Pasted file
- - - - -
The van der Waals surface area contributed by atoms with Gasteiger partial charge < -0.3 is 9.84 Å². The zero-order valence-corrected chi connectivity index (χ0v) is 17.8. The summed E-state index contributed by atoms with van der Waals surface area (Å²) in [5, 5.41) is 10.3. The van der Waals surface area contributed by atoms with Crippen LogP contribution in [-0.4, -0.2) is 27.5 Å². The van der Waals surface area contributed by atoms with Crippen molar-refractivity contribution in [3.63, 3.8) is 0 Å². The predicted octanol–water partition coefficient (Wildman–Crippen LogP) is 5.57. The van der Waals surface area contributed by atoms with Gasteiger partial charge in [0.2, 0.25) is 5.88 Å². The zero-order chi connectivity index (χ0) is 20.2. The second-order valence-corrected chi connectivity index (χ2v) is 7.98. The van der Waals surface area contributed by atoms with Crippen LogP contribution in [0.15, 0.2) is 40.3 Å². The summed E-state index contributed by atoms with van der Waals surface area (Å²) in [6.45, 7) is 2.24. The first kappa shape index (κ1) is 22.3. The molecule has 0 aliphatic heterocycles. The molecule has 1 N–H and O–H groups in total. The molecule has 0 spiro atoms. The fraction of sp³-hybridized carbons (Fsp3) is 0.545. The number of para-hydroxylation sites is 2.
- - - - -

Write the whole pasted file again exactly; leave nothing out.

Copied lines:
The van der Waals surface area contributed by atoms with Gasteiger partial charge < -0.3 is 9.84 Å². The zero-order valence-corrected chi connectivity index (χ0v) is 17.8. The summed E-state index contributed by atoms with van der Waals surface area (Å²) in [5, 5.41) is 10.3. The van der Waals surface area contributed by atoms with Crippen LogP contribution in [-0.4, -0.2) is 27.5 Å². The van der Waals surface area contributed by atoms with Crippen molar-refractivity contribution in [3.63, 3.8) is 0 Å². The predicted octanol–water partition coefficient (Wildman–Crippen LogP) is 5.57. The van der Waals surface area contributed by atoms with Gasteiger partial charge in [0.2, 0.25) is 5.88 Å². The zero-order chi connectivity index (χ0) is 20.2. The second-order valence-corrected chi connectivity index (χ2v) is 7.98. The van der Waals surface area contributed by atoms with Crippen LogP contribution in [0.15, 0.2) is 40.3 Å². The summed E-state index contributed by atoms with van der Waals surface area (Å²) in [6.45, 7) is 2.24. The first kappa shape index (κ1) is 22.3. The molecule has 0 aliphatic heterocycles. The molecule has 1 N–H and O–H groups in total. The molecule has 0 spiro atoms. The fraction of sp³-hybridized carbons (Fsp3) is 0.545. The number of para-hydroxylation sites is 2.